Volcanic ash cloud: “We can’t rule out disruption”

Despite initial confidence that there would be little or no disruption caused by the ash cloud from the ‘significant eruption’ of the Iceland’s Grímsvötn volcano, aviation authorities in the UK and in Ireland seem to be becoming less certain that will be the case. 

Video from Russia Today on YouTube.

From the Irish Times report

The IAA said that while it did not expect any flight disruptions within the next 48 hours the picture could change later in the week.

“We don’t believe there will be any kind of disruption in the next 48 hours,” Martin Towey, the IAA’s senior aviation executive said but added that there “could possibly be some disruption towards the end of the week.”

The European Commission described it as “an evolving situation” and said there was “a possibility of volcanic ash affecting European airspace, starting with north western Europe, including the UK and Ireland.”

The Commission said the European Aviation Crisis Coordination Cell (EACCC) had been activated and its first formal meeting took place this morning. “Guidance will be issued to all Member States by the EACCC later today.”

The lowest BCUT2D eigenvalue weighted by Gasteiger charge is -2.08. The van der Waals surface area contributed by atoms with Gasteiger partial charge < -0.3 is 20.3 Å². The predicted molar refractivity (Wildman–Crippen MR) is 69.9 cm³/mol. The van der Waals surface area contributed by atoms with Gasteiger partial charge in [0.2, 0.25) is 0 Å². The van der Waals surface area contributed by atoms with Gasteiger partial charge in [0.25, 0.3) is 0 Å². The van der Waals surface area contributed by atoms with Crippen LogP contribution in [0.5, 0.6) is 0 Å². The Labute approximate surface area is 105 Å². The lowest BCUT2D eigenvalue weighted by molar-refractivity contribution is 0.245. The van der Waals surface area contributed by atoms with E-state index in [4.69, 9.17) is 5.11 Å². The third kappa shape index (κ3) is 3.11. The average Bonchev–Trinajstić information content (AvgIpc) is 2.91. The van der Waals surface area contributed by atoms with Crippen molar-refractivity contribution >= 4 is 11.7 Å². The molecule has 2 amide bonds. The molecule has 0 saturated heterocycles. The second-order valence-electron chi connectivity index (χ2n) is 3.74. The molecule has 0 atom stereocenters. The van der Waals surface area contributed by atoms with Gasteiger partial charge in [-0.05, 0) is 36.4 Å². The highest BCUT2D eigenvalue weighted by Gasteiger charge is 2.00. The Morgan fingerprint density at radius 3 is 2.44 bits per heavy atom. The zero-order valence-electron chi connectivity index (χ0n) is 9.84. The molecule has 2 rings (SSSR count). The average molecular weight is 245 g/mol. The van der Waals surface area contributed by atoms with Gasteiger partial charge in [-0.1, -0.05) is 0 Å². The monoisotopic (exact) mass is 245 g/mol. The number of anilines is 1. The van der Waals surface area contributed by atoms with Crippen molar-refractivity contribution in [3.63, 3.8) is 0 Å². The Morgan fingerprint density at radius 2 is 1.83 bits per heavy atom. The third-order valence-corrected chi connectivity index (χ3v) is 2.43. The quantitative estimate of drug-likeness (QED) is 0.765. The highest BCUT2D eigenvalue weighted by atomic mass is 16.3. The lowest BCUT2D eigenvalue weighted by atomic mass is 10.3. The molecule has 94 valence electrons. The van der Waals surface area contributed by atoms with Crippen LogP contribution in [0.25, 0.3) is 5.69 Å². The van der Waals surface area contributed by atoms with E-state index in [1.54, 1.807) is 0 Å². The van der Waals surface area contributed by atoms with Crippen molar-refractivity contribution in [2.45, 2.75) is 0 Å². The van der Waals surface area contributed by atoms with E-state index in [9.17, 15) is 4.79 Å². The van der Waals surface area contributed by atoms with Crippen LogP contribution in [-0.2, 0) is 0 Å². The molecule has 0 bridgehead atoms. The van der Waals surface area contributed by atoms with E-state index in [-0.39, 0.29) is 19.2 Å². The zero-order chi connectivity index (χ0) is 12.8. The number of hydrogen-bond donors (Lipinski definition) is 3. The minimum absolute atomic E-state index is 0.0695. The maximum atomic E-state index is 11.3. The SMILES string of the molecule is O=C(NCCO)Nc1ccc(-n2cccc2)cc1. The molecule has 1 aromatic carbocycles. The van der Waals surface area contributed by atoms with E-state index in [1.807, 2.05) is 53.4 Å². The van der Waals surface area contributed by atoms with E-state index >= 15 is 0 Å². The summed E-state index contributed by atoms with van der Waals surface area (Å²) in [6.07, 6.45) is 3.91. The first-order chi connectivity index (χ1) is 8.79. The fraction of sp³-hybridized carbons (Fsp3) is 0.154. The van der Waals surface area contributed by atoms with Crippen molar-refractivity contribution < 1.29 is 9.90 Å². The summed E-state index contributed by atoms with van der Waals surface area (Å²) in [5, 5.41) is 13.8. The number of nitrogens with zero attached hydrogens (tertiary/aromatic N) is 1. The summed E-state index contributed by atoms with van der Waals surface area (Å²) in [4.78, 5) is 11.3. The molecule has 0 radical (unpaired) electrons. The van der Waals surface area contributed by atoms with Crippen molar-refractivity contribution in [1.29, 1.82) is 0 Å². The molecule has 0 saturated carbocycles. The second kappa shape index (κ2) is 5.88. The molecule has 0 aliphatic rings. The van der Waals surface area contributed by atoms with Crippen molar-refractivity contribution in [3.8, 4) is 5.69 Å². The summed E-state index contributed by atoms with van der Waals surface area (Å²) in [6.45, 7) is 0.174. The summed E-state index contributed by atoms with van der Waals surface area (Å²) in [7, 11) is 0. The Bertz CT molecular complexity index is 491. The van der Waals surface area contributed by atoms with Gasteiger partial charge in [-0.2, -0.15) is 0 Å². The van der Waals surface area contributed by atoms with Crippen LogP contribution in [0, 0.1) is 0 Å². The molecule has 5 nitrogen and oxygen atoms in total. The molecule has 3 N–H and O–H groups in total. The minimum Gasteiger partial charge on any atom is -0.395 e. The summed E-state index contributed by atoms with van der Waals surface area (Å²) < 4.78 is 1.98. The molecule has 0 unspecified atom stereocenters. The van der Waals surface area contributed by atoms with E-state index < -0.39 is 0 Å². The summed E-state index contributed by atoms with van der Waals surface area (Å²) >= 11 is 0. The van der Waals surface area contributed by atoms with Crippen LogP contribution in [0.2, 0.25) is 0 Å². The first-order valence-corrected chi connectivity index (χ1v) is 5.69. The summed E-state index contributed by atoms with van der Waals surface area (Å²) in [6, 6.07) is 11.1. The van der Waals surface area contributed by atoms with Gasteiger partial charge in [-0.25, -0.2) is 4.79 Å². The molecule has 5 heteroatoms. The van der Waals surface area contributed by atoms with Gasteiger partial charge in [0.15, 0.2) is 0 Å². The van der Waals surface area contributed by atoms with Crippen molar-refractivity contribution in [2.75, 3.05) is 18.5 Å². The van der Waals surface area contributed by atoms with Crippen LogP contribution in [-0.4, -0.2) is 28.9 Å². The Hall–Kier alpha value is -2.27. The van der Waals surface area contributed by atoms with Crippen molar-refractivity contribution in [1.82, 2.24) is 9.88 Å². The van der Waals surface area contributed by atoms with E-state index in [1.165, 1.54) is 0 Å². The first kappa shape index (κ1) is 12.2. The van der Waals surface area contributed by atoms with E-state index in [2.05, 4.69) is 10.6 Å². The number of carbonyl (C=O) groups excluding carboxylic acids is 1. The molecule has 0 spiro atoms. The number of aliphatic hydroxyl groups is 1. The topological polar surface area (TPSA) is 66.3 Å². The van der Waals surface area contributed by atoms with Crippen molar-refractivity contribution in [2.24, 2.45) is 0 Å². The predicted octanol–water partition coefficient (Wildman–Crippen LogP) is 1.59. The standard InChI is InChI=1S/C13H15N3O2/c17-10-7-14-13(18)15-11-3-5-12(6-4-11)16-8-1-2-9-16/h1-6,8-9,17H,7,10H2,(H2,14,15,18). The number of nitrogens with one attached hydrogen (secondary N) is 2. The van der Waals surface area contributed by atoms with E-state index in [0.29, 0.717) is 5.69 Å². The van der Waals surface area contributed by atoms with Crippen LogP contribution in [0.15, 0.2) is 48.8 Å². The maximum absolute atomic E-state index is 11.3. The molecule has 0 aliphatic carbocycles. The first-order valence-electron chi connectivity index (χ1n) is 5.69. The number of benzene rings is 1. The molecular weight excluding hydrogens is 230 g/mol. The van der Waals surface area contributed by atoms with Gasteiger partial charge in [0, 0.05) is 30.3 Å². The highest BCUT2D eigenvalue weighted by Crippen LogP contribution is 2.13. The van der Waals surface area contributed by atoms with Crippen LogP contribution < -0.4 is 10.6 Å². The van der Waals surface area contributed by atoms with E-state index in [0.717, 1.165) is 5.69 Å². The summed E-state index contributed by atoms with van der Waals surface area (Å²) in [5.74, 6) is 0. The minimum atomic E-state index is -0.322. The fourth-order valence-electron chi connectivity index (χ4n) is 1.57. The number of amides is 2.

Unlike last year’s event, the more changeable weather conditions currently are making firm predictions difficult – see the UK Met Office’s air ash concentration graphics for updates.  And, apparently, it’s a different kind of ash…

Although Grimsvotn’s larger particles should come to Earth faster, it is a bigger event.

In its earliest phase, over the weekend, it was emitting 10-100 times more material per second than Eyjafjallajokull.

That was seen in the height reached by the plume, which climbed to 17km (11 miles), compared with the 6-9km altitude reached by the Eyjafjallajokull ash.

At the moment, the weather is not behaving in a way that will bring substantial quantities of ash towards European airspace.

But if that situation changes, the meteorological agencies say they are ready for it.

And from the Guardian report

At the moment if the volcano continues to erupt to the same level it has been, and is now, the UK could be at risk of seeing volcanic ash later this week,” said Helen Chivers, a Met Office spokeswoman. “Quite when and how much we can’t really define at the moment.”

She said the weather situation was likely to be different from last year, with the wind direction set to change continuously. She added: “If it moves in the way that we’re currently looking, with the eruption continuing the way it is, then if the UK is at risk later this week, then France and Spain could be as well.”

While the ash has grounded aircraft in Iceland, it is not anticipated that it will have a similar impact in the rest of Europe.

Dr Dave McGarvie, volcanologist at the Open University, said the amount of ash reaching the UK was “likely to be less than in the 2010 Eyjafjallajökull eruption”, and the last two times Grimsvötn erupted it had not affected UK air travel.

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